A virtual private network (abbreviated as VPN)
|“||[is a] restricted-use, logical (i.e., artificial or simulated) computer network that is constructed from the system resources of a relatively public, physical (i.e., real) network (e.g., the Internet), often by using encryption (located at hosts or gateways), and often by tunneling links of the virtual network across the real network.||”|
|“||[is] a private network that is maintained across a shared or public network, such as the Internet, by means of specialized security procedures.||”|
|“||uses the public telecommunication infrastructure and the Internet to provide remote and secure access to an organization's network.||”|
|“||consists of computer hardware and software that allow[s] an organization to securely communicate through the Internet or a set of local telephone lines. It establishes an encrypted "tunnel" for connections to an organization's internal network.||”|
|“||[is t]he extension of a private network that provides encapsulated, encrypted, and authenticated logical (not physical) links across shared or public networks. VPN connections typically provide remote access and router-to-router connections to private networks over the Internet.||”|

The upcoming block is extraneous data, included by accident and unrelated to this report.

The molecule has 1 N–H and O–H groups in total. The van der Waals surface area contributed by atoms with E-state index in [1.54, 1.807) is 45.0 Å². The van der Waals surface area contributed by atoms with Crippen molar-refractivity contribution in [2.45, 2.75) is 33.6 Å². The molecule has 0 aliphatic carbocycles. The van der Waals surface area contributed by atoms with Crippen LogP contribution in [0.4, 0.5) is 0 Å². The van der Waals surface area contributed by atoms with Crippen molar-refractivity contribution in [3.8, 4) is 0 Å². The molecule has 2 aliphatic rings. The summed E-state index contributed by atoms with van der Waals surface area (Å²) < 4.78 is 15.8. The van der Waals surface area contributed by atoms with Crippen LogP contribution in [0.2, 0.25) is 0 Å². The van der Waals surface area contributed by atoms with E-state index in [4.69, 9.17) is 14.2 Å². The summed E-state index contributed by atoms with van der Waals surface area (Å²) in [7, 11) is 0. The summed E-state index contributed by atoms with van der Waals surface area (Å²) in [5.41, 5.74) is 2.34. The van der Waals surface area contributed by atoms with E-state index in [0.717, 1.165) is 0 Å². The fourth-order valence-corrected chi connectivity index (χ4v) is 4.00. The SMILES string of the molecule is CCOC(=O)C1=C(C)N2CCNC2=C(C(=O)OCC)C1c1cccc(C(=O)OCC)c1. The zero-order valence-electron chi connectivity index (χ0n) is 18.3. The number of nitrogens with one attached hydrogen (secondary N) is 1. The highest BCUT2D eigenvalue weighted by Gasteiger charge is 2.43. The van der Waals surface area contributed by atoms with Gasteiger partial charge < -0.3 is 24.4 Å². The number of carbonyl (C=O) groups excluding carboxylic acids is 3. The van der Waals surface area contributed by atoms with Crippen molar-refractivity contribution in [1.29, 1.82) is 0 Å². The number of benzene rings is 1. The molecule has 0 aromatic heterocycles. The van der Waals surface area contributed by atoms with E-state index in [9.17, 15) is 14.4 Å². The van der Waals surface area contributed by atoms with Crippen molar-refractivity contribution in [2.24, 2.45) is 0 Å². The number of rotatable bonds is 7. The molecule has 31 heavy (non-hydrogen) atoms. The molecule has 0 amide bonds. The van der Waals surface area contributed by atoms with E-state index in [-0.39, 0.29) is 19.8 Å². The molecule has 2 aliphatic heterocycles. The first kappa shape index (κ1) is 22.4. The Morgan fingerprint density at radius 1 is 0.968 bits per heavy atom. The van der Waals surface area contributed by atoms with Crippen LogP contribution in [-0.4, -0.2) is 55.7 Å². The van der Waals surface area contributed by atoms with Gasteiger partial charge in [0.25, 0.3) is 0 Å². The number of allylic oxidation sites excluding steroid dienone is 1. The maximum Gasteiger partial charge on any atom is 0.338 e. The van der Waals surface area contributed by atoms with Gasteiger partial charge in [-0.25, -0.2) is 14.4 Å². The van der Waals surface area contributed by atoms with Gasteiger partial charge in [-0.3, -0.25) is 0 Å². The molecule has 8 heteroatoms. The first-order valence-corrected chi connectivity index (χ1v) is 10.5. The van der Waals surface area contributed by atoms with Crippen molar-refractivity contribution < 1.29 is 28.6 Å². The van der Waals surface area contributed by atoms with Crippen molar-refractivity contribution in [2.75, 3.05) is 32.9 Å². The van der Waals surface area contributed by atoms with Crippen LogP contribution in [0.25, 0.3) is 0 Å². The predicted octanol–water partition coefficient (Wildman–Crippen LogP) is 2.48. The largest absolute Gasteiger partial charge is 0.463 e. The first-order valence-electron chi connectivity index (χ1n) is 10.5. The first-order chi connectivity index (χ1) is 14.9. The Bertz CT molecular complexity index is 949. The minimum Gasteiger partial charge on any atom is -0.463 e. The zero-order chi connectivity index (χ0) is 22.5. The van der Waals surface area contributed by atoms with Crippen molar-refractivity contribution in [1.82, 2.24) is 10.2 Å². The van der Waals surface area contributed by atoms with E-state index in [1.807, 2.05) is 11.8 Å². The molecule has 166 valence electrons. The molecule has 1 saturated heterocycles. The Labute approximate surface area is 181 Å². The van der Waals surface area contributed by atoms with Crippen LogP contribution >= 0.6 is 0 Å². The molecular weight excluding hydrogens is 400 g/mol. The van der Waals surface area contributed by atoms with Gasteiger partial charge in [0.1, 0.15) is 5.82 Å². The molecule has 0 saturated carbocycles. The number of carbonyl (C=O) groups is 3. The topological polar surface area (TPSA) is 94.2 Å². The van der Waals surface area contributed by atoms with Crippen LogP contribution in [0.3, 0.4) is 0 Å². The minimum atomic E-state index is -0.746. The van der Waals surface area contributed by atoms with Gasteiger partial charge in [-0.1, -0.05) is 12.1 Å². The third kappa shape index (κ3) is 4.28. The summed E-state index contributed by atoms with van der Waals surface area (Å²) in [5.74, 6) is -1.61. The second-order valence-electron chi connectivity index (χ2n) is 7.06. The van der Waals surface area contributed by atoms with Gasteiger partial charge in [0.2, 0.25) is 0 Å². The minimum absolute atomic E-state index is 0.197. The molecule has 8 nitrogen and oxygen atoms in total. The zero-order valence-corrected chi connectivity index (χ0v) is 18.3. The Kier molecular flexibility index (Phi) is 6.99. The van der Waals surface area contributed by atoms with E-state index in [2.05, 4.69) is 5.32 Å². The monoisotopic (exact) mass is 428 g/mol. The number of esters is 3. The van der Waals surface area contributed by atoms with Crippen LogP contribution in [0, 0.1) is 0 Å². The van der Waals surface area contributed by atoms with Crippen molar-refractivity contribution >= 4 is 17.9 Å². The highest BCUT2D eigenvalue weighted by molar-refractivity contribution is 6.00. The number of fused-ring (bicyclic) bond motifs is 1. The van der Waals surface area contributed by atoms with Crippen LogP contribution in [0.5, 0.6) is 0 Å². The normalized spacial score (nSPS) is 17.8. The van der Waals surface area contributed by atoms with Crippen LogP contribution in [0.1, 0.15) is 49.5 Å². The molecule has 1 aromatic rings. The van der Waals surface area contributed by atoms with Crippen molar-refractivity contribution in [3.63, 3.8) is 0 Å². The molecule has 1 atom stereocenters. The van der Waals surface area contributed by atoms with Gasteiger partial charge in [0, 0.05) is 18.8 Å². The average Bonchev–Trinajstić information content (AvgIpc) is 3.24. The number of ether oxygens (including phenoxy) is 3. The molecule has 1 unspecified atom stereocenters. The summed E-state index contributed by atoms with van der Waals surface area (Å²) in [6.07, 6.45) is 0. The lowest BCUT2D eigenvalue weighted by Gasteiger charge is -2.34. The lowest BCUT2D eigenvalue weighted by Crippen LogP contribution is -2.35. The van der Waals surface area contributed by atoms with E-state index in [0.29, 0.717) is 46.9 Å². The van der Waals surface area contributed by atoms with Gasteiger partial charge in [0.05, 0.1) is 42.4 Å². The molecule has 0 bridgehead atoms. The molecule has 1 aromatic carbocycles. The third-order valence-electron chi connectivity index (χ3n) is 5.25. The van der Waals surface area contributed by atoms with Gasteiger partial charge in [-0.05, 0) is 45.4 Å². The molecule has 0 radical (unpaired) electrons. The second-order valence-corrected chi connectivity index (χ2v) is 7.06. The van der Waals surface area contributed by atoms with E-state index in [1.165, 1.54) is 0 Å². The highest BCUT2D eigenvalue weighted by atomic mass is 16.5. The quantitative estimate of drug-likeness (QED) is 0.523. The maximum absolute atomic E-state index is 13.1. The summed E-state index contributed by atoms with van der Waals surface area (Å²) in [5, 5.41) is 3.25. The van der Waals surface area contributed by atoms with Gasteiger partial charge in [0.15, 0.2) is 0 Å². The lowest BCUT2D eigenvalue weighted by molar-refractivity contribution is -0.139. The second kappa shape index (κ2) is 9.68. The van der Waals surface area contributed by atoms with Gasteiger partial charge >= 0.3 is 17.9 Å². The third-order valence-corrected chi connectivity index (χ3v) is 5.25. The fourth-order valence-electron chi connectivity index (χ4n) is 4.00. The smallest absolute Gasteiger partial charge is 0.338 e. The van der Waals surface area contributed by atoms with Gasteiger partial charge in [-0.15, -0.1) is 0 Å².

Often explained as tunneling a smaller network through a larger network, a virtual private network is intended to provide a secure connection between remote clients, such as branch offices or traveling personnel, and a central office.
VPNs allow organizations or individuals to connect a network between two or more physical locations without incurring the costs of purchasing or leasing dedicated telephone lines or frame relay circuits. Through measures like authentication and data encryption, cryptographic VPNs can establish a secure virtual connection between physical locations.
A VPN can be established to circumvent strict Internet controls and censorship within a given country; multinational corporations that operate in repressive Internet environments often purchase from the government the right to use VPNs to connect to their home offices.
VPNs can be implemented through hardware, existing firewalls, and stand-alone software applications. To a user, VPNs appear no different than traditional networks and can be used normally whether the user is dialing in from home or accessing a field office from headquarters. VPNs are typically used in intranets and extranets and in remote access connections.
- Intranets are interlinked private networks within an enterprise that allow information and computer resources to be shared throughout an organization. Some organizations have sensitive data on a LAN that is physically disconnected from the rest of the organization's intranet. This lack of connectivity may cause data on the LAN to be inaccessible to users. A VPN can be used to allow the sensitive LAN to be physically connected to the intranet, but separated by a VPN server. Only authorized users would be able to establish a VPN connection with the server to gain access to the sensitive LAN, and all communications across the VPN could be encrypted for data confidentiality.